Gubbi noted that this research could potentially improve surgical procedures such as biopsies and catheter insertions by automating the task of tracking needle and catheter tips and providing doctors with information regarding the surrounding tissue. He believes that it could also cut down on the risk of surgical complications such as bleeding, accidental injury to nearby critical organs, and sepsis related to these procedures (2021 IEEE International Conference on Robotics and Automation 2021; doi: 10.1109/ICRA48506.2021.9561369).


"This research is notable for two reasons," Gubbi said in a statement. "First, the idea of using photoacoustic images as inputs to a robotic visual serving system-which refers to using information extracted from images to control the motion of robotic systems-is new and has multiple advantages over the traditional method of ultrasound imaging."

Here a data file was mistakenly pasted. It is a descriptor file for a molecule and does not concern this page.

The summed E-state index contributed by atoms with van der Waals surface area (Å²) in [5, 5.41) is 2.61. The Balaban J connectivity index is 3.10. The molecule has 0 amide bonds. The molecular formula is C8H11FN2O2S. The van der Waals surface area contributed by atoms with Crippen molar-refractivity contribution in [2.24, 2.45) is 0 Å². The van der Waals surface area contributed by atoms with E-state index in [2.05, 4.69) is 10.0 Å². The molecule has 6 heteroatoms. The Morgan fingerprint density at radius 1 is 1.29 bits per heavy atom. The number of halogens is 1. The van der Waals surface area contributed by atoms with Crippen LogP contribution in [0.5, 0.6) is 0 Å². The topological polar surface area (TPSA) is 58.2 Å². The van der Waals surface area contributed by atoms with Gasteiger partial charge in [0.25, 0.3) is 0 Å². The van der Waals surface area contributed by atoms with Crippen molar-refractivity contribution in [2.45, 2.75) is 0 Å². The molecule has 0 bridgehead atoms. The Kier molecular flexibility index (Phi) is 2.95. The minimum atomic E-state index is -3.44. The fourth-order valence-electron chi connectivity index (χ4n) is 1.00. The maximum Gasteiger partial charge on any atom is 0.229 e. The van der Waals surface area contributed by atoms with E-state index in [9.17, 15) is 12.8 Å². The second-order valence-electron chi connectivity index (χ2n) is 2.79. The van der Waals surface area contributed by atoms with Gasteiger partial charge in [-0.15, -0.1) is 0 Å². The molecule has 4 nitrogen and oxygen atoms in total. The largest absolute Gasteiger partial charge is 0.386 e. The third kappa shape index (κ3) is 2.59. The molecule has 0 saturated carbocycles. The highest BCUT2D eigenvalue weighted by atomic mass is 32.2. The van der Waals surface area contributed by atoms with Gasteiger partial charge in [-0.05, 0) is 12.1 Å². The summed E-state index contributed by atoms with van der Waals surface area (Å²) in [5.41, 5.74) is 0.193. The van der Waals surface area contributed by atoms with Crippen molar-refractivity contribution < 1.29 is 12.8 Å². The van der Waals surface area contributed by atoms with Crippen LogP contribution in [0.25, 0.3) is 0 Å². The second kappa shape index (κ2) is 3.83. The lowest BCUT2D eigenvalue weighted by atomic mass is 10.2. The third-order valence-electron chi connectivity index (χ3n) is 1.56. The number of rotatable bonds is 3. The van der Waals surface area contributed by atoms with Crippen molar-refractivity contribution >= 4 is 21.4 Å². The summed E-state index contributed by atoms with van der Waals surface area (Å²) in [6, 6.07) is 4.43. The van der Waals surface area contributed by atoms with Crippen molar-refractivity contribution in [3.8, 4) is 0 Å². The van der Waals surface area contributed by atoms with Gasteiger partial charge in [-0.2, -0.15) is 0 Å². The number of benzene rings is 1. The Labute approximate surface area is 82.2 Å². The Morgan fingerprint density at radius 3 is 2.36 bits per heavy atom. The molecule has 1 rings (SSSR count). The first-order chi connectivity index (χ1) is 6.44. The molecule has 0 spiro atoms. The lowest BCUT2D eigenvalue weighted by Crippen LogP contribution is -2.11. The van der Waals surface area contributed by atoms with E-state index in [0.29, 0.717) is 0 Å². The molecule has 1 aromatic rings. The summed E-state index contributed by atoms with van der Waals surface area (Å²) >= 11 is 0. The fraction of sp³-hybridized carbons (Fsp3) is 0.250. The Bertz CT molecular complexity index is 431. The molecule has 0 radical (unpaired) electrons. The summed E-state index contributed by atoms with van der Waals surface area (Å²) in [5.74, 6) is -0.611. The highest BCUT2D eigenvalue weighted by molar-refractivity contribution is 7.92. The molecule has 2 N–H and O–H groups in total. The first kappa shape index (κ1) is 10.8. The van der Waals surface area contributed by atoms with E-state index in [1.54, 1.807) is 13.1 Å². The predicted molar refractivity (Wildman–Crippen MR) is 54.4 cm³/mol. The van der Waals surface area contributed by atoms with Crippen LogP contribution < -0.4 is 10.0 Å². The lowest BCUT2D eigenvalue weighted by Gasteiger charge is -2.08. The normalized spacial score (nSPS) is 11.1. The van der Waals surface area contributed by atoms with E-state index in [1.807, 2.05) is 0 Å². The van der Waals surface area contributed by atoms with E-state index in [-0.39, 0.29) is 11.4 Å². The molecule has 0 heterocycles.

Second, "using the outputs of a deep learning-based system as inputs to a robotic visual servoing process allows for improved tracking of needle tips compared to creating a human-interpretable image and extracting the needle tip position from that image," said Gubbi.


Obese patients in particular stand to benefit, he added, as photoacoustic imaging "is better suited to track needle tips in those patients compared to traditional ultrasound imaging, which often results in 'noisier' images in patients with larger body sizes."


While the traditional photoacoustic imaging process reconstructs interpretable images from raw photoacoustic sensor data using a beamforming algorithm, "this approach does not consider all factors and variations contributing to the wave propagation process in human patients," added Muyinatu Bell, PhD, a John C. Malone Assistant Professor who devised the original idea as PULSE Lab Director at Johns Hopkins University, and head of the research lab in which Gubbi is working.